Before he was sentenced to nine years in 1988 for importing heroin to the US, lawyers for Tse Chi Lop pleaded for leniency, saying he planned to open a restaurant when he got out. Instead, authorities say the Chinese-born Canadian citizen massively expanded his drug empire and became known as "Asia's El Chapo," though he kept a much lower profile than the Mexican drug kingpin, the New York Times reports. The 57-year-old was arrested at Amsterdam's Schiphol Airport on Friday as he prepared to board a flight to Canada. Tse, whose crime syndicate is known as "The Company," was arrested on an Interpol "Red Diffusion" request issued by police in Australia, where the syndicate is believed to be responsible for 70% of the illegal drugs entering the country, reports the BBC.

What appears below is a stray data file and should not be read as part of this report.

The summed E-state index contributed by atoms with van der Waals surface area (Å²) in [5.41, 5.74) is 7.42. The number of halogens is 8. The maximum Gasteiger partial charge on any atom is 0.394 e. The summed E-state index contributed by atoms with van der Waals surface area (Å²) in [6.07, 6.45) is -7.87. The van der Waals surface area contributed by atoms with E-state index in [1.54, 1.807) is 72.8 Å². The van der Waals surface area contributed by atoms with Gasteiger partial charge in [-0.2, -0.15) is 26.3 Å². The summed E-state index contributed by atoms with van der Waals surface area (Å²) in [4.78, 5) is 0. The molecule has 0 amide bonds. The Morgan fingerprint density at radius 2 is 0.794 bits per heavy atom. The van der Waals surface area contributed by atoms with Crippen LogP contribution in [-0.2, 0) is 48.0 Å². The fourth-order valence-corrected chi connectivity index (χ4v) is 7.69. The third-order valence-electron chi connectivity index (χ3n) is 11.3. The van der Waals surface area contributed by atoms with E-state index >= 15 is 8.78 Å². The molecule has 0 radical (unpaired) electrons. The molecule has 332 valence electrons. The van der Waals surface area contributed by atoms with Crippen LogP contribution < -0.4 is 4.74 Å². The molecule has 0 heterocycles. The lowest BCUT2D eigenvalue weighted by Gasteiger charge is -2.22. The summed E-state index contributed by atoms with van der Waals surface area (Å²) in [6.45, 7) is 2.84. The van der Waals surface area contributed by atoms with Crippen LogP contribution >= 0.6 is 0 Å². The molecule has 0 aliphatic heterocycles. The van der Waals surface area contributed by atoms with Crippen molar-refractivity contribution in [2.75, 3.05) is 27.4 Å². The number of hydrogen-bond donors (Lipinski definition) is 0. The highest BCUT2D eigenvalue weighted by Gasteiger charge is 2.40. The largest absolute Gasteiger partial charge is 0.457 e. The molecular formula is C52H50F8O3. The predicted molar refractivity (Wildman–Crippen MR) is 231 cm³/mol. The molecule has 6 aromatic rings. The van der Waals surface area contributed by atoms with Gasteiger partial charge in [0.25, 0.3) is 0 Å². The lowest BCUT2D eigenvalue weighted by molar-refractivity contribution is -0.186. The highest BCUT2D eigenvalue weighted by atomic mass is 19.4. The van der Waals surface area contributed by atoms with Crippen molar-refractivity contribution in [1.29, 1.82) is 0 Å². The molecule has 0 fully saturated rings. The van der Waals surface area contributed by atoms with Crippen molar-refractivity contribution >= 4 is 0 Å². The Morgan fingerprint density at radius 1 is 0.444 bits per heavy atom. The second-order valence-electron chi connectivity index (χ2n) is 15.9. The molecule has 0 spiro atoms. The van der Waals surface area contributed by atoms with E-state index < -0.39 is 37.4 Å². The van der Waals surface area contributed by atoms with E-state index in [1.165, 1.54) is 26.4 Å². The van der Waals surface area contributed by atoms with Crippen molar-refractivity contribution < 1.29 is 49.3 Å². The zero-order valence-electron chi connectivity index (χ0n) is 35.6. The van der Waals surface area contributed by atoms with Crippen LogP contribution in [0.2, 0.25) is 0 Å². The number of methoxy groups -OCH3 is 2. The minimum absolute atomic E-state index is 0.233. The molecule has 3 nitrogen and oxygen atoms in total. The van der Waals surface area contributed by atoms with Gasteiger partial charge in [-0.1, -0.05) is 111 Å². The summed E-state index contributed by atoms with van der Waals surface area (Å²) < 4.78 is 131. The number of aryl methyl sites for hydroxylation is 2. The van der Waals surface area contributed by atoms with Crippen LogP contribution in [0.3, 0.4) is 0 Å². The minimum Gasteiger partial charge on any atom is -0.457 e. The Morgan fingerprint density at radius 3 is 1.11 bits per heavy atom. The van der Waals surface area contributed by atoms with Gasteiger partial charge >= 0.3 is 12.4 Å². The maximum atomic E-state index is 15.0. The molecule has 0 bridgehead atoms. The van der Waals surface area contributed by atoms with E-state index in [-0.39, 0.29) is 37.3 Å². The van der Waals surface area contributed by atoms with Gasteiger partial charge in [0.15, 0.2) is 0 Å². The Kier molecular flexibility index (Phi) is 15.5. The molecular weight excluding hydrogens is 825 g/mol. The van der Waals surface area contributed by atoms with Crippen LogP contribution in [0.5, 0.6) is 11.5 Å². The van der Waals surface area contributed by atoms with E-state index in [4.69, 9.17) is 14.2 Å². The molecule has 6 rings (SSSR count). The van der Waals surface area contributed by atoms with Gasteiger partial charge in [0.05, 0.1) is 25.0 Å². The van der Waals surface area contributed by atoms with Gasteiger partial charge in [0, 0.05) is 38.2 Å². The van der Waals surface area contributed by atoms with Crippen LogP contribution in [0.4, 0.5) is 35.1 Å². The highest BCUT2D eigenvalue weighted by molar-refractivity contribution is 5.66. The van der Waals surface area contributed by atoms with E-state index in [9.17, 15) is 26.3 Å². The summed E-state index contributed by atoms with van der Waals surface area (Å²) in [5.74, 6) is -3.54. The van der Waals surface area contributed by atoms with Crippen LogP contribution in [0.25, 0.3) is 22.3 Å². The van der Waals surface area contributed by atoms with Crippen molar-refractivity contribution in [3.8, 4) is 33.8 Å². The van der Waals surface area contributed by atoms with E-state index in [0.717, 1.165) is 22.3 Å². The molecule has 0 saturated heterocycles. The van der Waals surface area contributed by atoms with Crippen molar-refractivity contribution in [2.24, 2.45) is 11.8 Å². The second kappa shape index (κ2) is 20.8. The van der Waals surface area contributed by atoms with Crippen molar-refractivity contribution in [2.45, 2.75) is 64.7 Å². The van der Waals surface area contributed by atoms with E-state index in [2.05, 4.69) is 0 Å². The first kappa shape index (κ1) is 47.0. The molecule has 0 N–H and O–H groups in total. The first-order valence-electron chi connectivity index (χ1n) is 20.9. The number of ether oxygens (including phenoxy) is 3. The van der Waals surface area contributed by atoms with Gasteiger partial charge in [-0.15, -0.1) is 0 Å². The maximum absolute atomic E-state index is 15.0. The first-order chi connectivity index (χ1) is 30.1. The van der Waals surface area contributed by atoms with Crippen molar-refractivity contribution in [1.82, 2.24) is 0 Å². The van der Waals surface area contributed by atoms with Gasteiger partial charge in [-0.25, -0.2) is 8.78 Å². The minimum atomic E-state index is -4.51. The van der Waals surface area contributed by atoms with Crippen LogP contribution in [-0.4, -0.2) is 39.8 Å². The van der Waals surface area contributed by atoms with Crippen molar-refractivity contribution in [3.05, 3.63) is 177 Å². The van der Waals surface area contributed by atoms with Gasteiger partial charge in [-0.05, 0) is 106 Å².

The Company, also known as "Sam Gor," or "Brother Number Three," one of Tse's nicknames, involved members of five triads and formed allegiances with organized crime groups in numerous countries. Investigators say the syndicate, which made an estimated $70 billion a year in the Asia-Pacific drug trade, specialized in crystal meth but also trafficked heroin and MDMA, reports Reuters. "The syndicate targeted Australia over a number of years, importing and distributing large amounts of illicit narcotics, laundering the profits overseas and living off the wealth obtained from crime," the Australian Federal Police said in a statement. Dutch police say Tse, who is believed to have spent most of the last few years in Hong Kong, Macau, and Taiwan, was arrested without incident and will likely be extradited to Australia after appearing before a judge. (Read more drug trafficking stories.)